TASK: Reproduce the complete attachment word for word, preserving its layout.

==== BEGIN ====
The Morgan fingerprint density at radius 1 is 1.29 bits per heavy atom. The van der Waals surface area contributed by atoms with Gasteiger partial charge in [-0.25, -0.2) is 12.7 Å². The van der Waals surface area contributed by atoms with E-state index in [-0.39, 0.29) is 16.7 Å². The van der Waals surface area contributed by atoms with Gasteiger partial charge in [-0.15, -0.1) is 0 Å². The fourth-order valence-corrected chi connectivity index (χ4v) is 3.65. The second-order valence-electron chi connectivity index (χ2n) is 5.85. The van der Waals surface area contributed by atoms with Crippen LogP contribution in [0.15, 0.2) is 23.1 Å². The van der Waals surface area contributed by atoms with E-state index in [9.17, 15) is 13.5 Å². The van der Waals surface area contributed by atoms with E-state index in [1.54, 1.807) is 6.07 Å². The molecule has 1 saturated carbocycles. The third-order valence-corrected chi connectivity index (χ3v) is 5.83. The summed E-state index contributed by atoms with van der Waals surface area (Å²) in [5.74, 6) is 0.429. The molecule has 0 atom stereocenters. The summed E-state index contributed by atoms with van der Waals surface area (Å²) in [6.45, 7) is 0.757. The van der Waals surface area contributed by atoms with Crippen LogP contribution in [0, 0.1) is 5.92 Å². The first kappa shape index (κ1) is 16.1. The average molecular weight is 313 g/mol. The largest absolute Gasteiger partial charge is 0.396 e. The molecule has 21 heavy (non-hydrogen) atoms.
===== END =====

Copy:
The Morgan fingerprint density at radius 1 is 1.29 bits per heavy atom. The van der Waals surface area contributed by atoms with Gasteiger partial charge in [-0.25, -0.2) is 12.7 Å². The van der Waals surface area contributed by atoms with E-state index in [-0.39, 0.29) is 16.7 Å². The van der Waals surface area contributed by atoms with Gasteiger partial charge in [-0.15, -0.1) is 0 Å². The fourth-order valence-corrected chi connectivity index (χ4v) is 3.65. The second-order valence-electron chi connectivity index (χ2n) is 5.85. The van der Waals surface area contributed by atoms with Crippen LogP contribution in [0.15, 0.2) is 23.1 Å². The van der Waals surface area contributed by atoms with E-state index in [9.17, 15) is 13.5 Å². The van der Waals surface area contributed by atoms with E-state index in [1.54, 1.807) is 6.07 Å². The molecule has 1 saturated carbocycles. The third-order valence-corrected chi connectivity index (χ3v) is 5.83. The summed E-state index contributed by atoms with van der Waals surface area (Å²) in [5.74, 6) is 0.429. The molecule has 0 atom stereocenters. The summed E-state index contributed by atoms with van der Waals surface area (Å²) in [6.45, 7) is 0.757. The van der Waals surface area contributed by atoms with Crippen LogP contribution in [0, 0.1) is 5.92 Å². The first kappa shape index (κ1) is 16.1. The average molecular weight is 313 g/mol. The largest absolute Gasteiger partial charge is 0.396 e. The molecule has 21 heavy (non-hydrogen) atoms.